“Libertarians and anarchists often get challenged with an annoying question,” Warren Redlich, the CEO of Independent Political Report and a former Libertarian Party candidate, recently wrote: “If libertarianism is so great, why hasn’t any country tried it?”
There is no doubt that the question has been asked often, and that it is meant to be annoying. Consider the source: Michael Lind. Lind, for those who have never heard of him, is a writer for the New America Foundation who has achieved some online notoriety as a professional anti-libertarian. (A google search on “Lind libertarianism” turns up more than 100,000 hits.)
Lind first came to my attention when he proclaimed “the collapse of libertarianism as a political force” back in November 2007 – just in time for the birth of the Ron Paul Revolution. In fact, though, he was heralding “the utter and final defeat of … the libertarian counter-revolution.” before that, and he has continued to do so since: most recently in 2015, when he pontificated that “”the libertarian moment [Rand Paul] symbolized is over.” (To be fair, he also pontificated in his 2015 article that “There was never a libertarian moment in the United States” – which gets one wondering just what keeps collapsing.)
But constantly heralding the end of something that never existed in the first place must get boring after a while; so in 2013 Lind came up with a new angle: the above question, smugly packaged as “The Question Libertarians Just Can’t Answer.” That had such a great reception that Lind followed it up within days with two more articles with equally-revealing titles, “Why Libertarians are Basically Cult Members” and “Grow Up, Libertarians!”
Given this genesis, there is no wonder that anti-libertarians ask the question often, and that they do so mainly to annoy libertarians. But there is really nothing annoying about the question itself. The absence of libertarian countries is a phenomenon in need of an explanation, and trying to provide one could shed some light on little-explored areas of political theory. So it is worth attempting an answer.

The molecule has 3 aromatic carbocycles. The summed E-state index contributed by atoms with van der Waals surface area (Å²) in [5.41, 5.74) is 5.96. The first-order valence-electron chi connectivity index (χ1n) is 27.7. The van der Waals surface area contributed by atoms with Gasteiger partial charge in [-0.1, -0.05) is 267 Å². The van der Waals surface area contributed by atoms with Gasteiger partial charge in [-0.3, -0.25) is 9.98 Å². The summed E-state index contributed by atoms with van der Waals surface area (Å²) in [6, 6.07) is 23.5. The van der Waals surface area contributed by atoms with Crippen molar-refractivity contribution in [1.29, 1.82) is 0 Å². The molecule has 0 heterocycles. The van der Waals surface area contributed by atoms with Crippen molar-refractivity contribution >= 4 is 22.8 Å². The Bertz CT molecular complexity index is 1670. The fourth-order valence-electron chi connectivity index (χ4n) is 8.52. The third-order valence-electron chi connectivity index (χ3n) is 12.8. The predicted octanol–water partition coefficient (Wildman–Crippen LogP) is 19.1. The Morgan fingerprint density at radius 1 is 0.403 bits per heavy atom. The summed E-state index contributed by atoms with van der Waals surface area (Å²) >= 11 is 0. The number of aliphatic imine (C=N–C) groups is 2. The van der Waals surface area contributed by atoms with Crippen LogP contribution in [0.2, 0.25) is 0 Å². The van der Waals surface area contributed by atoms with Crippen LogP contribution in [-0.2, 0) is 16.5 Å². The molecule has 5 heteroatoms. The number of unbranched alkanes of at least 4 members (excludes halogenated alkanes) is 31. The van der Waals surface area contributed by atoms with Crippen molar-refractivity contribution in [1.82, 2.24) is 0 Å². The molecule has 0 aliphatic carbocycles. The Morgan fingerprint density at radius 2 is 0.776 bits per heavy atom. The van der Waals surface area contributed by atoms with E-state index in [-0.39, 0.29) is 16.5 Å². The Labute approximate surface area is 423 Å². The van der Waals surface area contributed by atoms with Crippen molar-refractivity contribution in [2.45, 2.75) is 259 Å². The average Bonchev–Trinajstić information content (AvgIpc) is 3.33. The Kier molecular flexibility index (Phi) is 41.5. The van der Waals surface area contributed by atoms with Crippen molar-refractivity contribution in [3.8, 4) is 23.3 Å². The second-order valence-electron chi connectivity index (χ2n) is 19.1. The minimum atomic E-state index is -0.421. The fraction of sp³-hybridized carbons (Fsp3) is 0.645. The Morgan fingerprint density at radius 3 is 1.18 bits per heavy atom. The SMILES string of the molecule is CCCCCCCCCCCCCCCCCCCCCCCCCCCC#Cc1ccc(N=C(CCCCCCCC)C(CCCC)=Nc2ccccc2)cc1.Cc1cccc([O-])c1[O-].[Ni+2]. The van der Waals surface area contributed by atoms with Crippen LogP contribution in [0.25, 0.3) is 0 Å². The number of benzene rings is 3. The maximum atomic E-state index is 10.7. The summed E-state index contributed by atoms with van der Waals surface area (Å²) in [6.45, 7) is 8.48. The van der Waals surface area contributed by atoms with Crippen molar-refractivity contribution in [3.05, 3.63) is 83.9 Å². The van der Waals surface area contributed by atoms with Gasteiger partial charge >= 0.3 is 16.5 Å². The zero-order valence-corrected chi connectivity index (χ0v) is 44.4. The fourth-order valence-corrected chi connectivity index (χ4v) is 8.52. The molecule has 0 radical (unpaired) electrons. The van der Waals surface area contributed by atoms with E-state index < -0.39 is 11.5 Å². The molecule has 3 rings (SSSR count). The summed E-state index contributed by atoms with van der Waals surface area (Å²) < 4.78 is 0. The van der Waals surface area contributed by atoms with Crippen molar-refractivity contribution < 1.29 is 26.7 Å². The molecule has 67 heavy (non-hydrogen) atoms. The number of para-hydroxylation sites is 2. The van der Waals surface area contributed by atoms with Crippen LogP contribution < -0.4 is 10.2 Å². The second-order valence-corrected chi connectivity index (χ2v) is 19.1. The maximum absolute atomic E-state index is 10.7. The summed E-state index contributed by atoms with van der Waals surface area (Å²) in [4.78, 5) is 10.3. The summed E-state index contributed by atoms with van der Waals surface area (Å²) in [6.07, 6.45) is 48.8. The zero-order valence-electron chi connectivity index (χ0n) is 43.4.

Lind’s implicit answer
It is also worth looking at Lind’s answers; for indeed he gives not one but two. His first answer is not explicitly stated, but implicity smuggled into the way he phrases and rephrases his question. In his article he asks that question five times. The first instance is purely neutral: “Why are there no libertarian countries?” – but not so his reiterations:
If libertarians are correct in claiming that they understand how best to organize a modern society, how is it that not a single country in the world in the early twenty-first century is organized along libertarian lines?… If libertarianism was a good idea, wouldn’t at least one country have tried it?… Why isn’t libertarianism discredited by the absence of any libertarian regimes in the real world?… If libertarianism is not only appealing but plausible, why hasn’t any country anywhere in the world ever tried it?
Such formulations seem designed to suggest their own answers: There are no libertarian countries because libertarianism is not ‘plausible’ – it is ‘discredited’ – it is not ‘a good idea’ – and libertarians just do not understand how to ‘organize a modern society’.
However, Lind cannot just keep repeating and rephrasing the same question. Some people may be too obtuse to grasp those implications, no matter how often he makes them. Still others may be intelligent enough to see logical problems with the implications themselves: